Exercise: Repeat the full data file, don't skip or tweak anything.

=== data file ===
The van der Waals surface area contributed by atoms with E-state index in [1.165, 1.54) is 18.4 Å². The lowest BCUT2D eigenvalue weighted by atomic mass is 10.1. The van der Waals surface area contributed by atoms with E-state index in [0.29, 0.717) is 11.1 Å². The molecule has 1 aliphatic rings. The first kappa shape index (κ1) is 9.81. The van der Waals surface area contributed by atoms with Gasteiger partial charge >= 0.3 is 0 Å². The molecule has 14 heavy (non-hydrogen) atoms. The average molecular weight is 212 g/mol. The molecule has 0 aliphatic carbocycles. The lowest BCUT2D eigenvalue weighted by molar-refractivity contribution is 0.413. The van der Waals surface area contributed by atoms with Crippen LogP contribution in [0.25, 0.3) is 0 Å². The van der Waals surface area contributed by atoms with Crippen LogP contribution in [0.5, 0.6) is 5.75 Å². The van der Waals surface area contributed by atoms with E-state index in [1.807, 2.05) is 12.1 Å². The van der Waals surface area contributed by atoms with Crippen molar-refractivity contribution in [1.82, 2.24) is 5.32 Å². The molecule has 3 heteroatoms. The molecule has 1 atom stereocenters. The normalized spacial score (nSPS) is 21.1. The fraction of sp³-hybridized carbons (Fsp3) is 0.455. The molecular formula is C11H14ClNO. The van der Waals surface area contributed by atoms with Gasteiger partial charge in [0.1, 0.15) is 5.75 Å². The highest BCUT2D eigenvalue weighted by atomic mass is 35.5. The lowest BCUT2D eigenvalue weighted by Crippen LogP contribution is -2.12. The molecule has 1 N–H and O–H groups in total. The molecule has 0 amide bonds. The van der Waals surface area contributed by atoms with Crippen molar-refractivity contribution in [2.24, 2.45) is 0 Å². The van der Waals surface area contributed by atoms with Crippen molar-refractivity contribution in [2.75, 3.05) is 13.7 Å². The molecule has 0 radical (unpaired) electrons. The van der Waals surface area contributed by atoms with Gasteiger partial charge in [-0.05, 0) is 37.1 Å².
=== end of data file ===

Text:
The van der Waals surface area contributed by atoms with E-state index in [1.165, 1.54) is 18.4 Å². The lowest BCUT2D eigenvalue weighted by atomic mass is 10.1. The van der Waals surface area contributed by atoms with E-state index in [0.29, 0.717) is 11.1 Å². The molecule has 1 aliphatic rings. The first kappa shape index (κ1) is 9.81. The van der Waals surface area contributed by atoms with Gasteiger partial charge >= 0.3 is 0 Å². The molecule has 14 heavy (non-hydrogen) atoms. The average molecular weight is 212 g/mol. The molecule has 0 aliphatic carbocycles. The lowest BCUT2D eigenvalue weighted by molar-refractivity contribution is 0.413. The van der Waals surface area contributed by atoms with Crippen LogP contribution in [0.25, 0.3) is 0 Å². The van der Waals surface area contributed by atoms with Crippen LogP contribution in [0.5, 0.6) is 5.75 Å². The van der Waals surface area contributed by atoms with E-state index in [1.807, 2.05) is 12.1 Å². The van der Waals surface area contributed by atoms with Crippen molar-refractivity contribution in [1.82, 2.24) is 5.32 Å². The molecule has 3 heteroatoms. The molecule has 1 atom stereocenters. The normalized spacial score (nSPS) is 21.1. The fraction of sp³-hybridized carbons (Fsp3) is 0.455. The molecular formula is C11H14ClNO. The van der Waals surface area contributed by atoms with Gasteiger partial charge in [0.1, 0.15) is 5.75 Å². The highest BCUT2D eigenvalue weighted by atomic mass is 35.5. The lowest BCUT2D eigenvalue weighted by Crippen LogP contribution is -2.12. The molecule has 1 N–H and O–H groups in total. The molecule has 0 amide bonds. The van der Waals surface area contributed by atoms with Crippen molar-refractivity contribution in [2.24, 2.45) is 0 Å². The van der Waals surface area contributed by atoms with Crippen molar-refractivity contribution in [2.75, 3.05) is 13.7 Å². The molecule has 0 radical (unpaired) electrons. The van der Waals surface area contributed by atoms with Gasteiger partial charge in [-0.05, 0) is 37.1 Å².